The magic of beginnings
Embracing the bear

Following the bear

Ice Bear by Jackie Morris

While writing yesterday's post, which touched on the value of retreat and hibernation, I was reminded of something Terry Tempest Williams once said about the symbology of bears, and I searched through her interviews (published in A Voice in the Wilderness) until I found the right passage. For Williams, the bear embodies "opposing views, that we can be both fierce and compassionate at once. The bear is above ground in spring and summer and below ground, hibernating, in fall and winter -- and she emerges with young by her side. I think that's a wonderful model for us, particularly as women. And it's one I've tried to adopt." 

She goes on to explain that she divides her years into halves. From April Fool's Day to The Day of the Dead (November 1st), she lives a public life as a writer and activist, doing any traveling or public speaking or teaching during these months. From The Day of the Dead until April Fool's Day, however, she stays at home -- to spend time with her family; to write; to live within the rhythms of her creativity. The bear, she suggests, "offers us a model of how one lives with that paradox, of public and private life, of a creative life as well as a life of obligation."

Pink Moon by Jackie Morris

Williams also addresses this theme in An Unspoken Hunger, pointing out that the she-bear has two sides her nature: both fierce and maternal, wild and nurturing. In mythic terms, this oppositional duality held in instinctive balance is the point.

"If we choose to follow the bear," she writes, "we will be saved from a distracted and domesticated life. The bear becomes our mentor. We must journey out, so that we might journey in. The bear mother enters the earth before snowfall and dreams herself through winter, emerging with young by her side. She not only survives the barren months, she gives birth. She is the caretake of the unseen world. As a writer and a woman with obligations to both family and community, I have tried to adopt this ritual of balancing public and private life. We are at home in the deserts and mountains, as well as in our dens. Above ground in the abundance of spring and summer, I am available. Below ground in the deepening of autumn and winter, I am not. I need hibernation in order to create."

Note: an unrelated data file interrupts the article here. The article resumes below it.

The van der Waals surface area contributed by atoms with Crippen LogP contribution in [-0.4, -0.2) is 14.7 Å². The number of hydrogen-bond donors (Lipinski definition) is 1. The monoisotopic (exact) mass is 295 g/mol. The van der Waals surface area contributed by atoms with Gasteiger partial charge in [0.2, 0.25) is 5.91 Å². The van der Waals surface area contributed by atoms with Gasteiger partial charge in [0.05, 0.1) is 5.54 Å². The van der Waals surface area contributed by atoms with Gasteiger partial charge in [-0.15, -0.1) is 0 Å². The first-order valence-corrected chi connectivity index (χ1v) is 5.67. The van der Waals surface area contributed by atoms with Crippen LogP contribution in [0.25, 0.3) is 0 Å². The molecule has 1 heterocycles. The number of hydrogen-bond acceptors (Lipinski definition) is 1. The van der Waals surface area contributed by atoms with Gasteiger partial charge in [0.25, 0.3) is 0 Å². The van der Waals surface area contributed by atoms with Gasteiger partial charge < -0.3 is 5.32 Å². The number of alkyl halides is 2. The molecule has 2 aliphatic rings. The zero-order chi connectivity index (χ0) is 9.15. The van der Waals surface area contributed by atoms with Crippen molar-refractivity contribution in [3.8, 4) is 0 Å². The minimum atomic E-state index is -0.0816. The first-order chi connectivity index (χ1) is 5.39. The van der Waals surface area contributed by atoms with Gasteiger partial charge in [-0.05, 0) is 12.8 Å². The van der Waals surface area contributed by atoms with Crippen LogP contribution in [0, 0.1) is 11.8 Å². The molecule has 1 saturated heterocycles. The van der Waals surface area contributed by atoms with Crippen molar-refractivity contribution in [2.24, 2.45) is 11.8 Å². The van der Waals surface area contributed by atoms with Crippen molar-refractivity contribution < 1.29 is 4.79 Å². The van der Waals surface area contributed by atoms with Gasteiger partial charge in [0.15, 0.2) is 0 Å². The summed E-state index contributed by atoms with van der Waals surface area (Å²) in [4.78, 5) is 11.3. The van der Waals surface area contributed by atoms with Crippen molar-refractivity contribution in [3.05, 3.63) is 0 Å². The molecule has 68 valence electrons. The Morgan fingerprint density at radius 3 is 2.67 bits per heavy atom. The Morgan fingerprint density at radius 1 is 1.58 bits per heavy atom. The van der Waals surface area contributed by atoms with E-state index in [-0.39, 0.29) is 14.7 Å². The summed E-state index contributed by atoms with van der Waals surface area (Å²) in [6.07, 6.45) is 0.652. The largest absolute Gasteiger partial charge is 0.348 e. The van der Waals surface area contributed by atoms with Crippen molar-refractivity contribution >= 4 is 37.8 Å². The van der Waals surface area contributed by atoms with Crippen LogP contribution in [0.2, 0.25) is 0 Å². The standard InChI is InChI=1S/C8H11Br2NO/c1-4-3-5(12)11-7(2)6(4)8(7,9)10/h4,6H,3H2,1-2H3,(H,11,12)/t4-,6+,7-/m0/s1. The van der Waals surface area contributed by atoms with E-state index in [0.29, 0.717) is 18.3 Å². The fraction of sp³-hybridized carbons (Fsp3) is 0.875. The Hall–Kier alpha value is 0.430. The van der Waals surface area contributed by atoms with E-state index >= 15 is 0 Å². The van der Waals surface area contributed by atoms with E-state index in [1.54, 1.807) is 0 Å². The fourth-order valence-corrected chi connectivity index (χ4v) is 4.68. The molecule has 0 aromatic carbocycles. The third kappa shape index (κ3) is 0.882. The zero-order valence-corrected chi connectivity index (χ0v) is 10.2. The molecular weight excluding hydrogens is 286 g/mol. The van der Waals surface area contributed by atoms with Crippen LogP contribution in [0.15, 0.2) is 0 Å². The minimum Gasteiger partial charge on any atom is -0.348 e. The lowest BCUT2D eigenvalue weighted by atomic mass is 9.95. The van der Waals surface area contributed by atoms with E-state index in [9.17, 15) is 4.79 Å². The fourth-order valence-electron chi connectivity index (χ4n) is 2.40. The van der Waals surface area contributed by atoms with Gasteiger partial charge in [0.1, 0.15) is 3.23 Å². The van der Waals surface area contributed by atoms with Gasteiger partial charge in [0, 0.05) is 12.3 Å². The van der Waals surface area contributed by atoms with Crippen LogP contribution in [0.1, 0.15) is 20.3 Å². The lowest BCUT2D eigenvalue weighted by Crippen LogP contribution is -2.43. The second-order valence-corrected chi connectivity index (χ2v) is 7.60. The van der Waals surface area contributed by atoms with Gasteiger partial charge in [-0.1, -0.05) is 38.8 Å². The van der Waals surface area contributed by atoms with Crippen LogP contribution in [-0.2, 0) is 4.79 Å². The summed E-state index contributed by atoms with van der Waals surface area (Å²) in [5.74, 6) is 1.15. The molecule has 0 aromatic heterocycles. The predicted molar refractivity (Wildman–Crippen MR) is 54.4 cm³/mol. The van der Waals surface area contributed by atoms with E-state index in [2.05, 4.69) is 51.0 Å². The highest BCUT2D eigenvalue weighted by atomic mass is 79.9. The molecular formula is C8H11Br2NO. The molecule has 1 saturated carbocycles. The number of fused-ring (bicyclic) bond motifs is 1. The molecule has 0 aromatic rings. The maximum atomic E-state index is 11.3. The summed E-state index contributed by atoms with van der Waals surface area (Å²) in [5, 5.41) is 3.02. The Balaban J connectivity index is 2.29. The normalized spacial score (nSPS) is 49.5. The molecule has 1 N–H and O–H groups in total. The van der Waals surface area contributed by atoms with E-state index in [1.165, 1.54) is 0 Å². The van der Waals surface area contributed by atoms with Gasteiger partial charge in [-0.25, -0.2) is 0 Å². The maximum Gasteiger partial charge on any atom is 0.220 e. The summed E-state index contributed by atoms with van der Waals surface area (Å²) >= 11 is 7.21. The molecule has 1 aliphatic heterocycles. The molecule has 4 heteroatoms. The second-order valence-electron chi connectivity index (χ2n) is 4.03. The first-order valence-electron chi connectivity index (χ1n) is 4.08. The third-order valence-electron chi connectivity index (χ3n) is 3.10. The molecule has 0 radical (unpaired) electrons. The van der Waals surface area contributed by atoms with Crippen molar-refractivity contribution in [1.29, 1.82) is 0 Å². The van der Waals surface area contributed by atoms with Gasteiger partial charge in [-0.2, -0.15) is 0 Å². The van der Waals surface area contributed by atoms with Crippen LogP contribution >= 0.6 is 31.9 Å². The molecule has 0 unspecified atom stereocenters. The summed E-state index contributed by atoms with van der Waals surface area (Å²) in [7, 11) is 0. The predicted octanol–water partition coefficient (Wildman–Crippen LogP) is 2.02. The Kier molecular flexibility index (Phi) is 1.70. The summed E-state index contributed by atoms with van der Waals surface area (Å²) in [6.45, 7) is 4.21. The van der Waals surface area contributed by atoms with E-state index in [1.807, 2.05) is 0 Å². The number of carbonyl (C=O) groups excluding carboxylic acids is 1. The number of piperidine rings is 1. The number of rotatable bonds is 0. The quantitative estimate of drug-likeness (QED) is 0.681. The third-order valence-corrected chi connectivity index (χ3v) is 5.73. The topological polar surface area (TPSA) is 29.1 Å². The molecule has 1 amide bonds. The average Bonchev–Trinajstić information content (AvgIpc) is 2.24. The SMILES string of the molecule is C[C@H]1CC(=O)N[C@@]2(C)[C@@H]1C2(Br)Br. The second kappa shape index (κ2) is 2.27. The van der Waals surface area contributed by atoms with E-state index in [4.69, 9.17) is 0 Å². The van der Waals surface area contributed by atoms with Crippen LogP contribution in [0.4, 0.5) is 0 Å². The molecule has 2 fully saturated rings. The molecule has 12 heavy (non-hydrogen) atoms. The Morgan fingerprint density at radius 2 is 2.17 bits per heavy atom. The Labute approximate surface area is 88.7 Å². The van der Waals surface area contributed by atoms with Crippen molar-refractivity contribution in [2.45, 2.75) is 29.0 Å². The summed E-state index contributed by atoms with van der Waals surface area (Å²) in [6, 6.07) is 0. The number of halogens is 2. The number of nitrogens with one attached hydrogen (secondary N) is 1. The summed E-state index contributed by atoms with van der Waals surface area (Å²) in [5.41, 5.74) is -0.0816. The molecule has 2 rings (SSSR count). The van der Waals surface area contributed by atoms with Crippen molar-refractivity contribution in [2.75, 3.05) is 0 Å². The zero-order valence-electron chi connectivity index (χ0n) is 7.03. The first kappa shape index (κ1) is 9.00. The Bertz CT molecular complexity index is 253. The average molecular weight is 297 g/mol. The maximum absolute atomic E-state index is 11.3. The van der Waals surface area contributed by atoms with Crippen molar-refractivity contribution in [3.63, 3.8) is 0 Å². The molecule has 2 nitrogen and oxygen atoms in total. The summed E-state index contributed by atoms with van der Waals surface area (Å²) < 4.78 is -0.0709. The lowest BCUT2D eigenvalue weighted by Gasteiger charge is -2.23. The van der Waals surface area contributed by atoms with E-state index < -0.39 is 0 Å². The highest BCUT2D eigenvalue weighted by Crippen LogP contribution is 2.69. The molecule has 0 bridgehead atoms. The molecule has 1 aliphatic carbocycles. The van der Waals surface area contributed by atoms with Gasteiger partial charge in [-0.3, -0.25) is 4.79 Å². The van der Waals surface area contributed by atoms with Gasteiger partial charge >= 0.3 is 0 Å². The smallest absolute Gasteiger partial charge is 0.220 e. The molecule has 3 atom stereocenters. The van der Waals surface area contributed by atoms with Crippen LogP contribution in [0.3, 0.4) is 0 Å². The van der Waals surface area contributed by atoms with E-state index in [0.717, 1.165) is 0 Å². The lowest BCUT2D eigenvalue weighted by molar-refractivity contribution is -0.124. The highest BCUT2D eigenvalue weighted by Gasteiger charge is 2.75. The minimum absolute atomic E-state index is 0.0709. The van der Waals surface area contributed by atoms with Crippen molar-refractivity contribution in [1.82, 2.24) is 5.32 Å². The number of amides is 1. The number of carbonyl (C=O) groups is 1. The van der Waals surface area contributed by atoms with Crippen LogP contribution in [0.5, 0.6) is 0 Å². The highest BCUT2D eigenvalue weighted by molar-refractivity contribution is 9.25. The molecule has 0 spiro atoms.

Hibernation by Susan Seddon BouletIn Women Who Run With the Wolves, psychologist and storyteller Clarissa Pinkola Estés notes the age-old connection of women and bears in the mythic traditions of many different lands. "To the ancients," she writes, "bears symbolized resurrection. The creature goes to sleep for a long time, its heartbeat decreases to almost nothing. The male often impregnates the female right before hibernation, but miraculously, egg and sperm do not unite right away. They float separately in her uterine broth until much later. Near the end of hibernation, the egg and sperm unite and cell division begins, so that the cubs will be born in the spring when the mother is awakening, just in time to care for and teach her new offspring. Not only by reason of awakening from hibernation as though from death, but much more so because the she-bear awakens with new young, this creature is a profound metaphor for our lives, for return and increase coming from something that seemed deadened.

Bear Woman by Susan Seddon Boulet"The bear is associated with many huntress Goddesses: Artemis and Diana in Greece and Rome, and Muerte and Hecoteptl, mud women deities in the Latina cultures. These Goddesses bestowed upon women the power of tracking, knowing, 'digging out' the psychic aspects of all things. To the Japanese the bear is the symbol of loyalty, wisdom, and strength. In northern Japan where the Ainu tribe lives, the bear is one who can talk to God directly and bring messages back for humans. The cresent moon bear is considered a sacred being, one who was given the white mark on his throat by the Buddhist Goddess Kwan-Yin, whose emblem is the crescent moon. Kwan-Yin is the Goddess of Deep Compassion and the bear is her emissary.

"In the psyche, the bear can be understood as the ability to regulate one's life, especially one's feeling life. Bearish power is the ability to move in cycles, be fully alert, or quiet down into a hibernative sleep that renews one's energy for the next cycle. The bear image teaches that it is possible to maintain a kind of pressure gauge for one's emotional life, and most especially that one can be fierce and generous at the same time. One can be reticent and valuable. One can protect one's territory, make one's boundaries clear, shake the sky if need be, yet be available, accessible, engendering all the same."

Bears by Gene Tobey

Though Williams and Estés are focused on women and women's issues in the passages above, the oppositional nature of bear symbology is useful to all artists, men and women alike, who struggle to balance their public and private selves, and the often-conflicting demands of family life, community engagement, and creative work. To be available to others, while protecting time to be available only to ourselves and our this not the dilemma that all creative artists (if we're not complete monsters of self-importance or self-effacement) face again and again?